In an appendix to the letter the Chief Planner accepts that there is nothing in Section 43(A) to mirror the language of Section 48(1) referred to above.  The appendix to his letter suggests that this did not require to be stated however because in effect the application is made and being determined by the planning authority (irrespective of whether made by the local review body or the appointed officer).  The appendix to the letter makes the fair point that the approach advocated in the letter will result in a consistency of approach and suggests there is no reason why an application that ended up before a Local Review Body should be dealt with differently.

This guidance is helpful.  Ultimately the question is one of law however and it will be for the courts to determine whether or not the position of the Scottish Ministers in relation to this matter is correct (albeit no doubt the terms of the letter from the Scottish Government's own Chief Planner will be of weight in any such determination which results).  It is unfortunate that the legislation (despite the length of its gestation period) did not make the matter clear at the outset to avoid any doubt.  There may also be issues about any cases where such an approach has not been taken to date.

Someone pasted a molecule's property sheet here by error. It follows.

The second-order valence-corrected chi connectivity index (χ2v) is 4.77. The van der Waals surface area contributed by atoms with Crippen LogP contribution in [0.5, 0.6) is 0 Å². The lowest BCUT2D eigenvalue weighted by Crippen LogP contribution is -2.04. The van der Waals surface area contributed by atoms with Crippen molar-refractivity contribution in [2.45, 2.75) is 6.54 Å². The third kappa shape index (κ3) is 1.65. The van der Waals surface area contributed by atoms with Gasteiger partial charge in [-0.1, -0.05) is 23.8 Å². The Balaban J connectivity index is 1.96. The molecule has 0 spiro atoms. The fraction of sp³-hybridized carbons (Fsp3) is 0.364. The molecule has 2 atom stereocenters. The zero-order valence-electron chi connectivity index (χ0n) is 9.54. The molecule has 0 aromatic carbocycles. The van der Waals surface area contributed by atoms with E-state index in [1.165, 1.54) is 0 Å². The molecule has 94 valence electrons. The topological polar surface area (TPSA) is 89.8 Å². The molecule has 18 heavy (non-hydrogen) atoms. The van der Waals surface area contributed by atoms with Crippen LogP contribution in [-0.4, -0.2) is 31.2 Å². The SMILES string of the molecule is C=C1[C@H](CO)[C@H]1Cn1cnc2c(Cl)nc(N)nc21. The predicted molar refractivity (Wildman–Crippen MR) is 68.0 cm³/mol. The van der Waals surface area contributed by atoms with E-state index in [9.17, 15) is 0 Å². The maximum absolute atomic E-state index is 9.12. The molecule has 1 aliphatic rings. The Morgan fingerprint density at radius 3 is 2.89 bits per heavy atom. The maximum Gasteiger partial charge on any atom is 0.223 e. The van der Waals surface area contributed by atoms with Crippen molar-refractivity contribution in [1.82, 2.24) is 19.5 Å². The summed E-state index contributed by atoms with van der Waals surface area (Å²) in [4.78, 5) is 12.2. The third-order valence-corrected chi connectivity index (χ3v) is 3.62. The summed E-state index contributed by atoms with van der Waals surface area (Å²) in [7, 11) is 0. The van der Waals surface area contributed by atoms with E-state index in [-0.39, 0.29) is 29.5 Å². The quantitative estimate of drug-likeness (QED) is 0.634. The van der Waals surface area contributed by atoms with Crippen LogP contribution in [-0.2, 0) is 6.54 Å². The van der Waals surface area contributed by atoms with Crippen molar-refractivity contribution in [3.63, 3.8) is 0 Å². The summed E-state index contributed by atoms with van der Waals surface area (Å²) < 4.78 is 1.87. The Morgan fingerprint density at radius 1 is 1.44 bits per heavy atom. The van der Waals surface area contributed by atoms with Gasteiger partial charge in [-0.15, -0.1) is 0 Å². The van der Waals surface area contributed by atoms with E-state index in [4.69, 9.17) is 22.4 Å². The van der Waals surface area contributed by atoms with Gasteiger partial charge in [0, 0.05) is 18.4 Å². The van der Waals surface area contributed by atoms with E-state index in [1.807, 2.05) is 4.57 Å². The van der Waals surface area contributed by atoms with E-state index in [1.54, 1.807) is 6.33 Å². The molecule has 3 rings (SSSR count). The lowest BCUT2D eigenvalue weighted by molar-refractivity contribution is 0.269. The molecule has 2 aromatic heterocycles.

It does of course remain to be seen whether or not a challenge to the fundamental fairness of this part of the system often talked about yet emerges.

Planning Agreements

The Chief Planner has also given guidance on another issue in a letter of 25 July.

This letter relates to Planning Agreements Section 75 Agreements).  It deals with the issue of whether the new provisions allowing an agreement to be modified apply to agreements made before the new provisions came into effect.  The Chief Planner makes clear that they can.  While this is entirely logical and sensible the legislation is not clear.  Ultimately it is a matter for the courts, though in this case it is the intention of Scottish Ministers to make a new regulation confirming the position.

Welcome guidance, but again it is unfortunate that the position was not made clear when the subordinate legislation was made – not least because the position was highlighted by some at the time.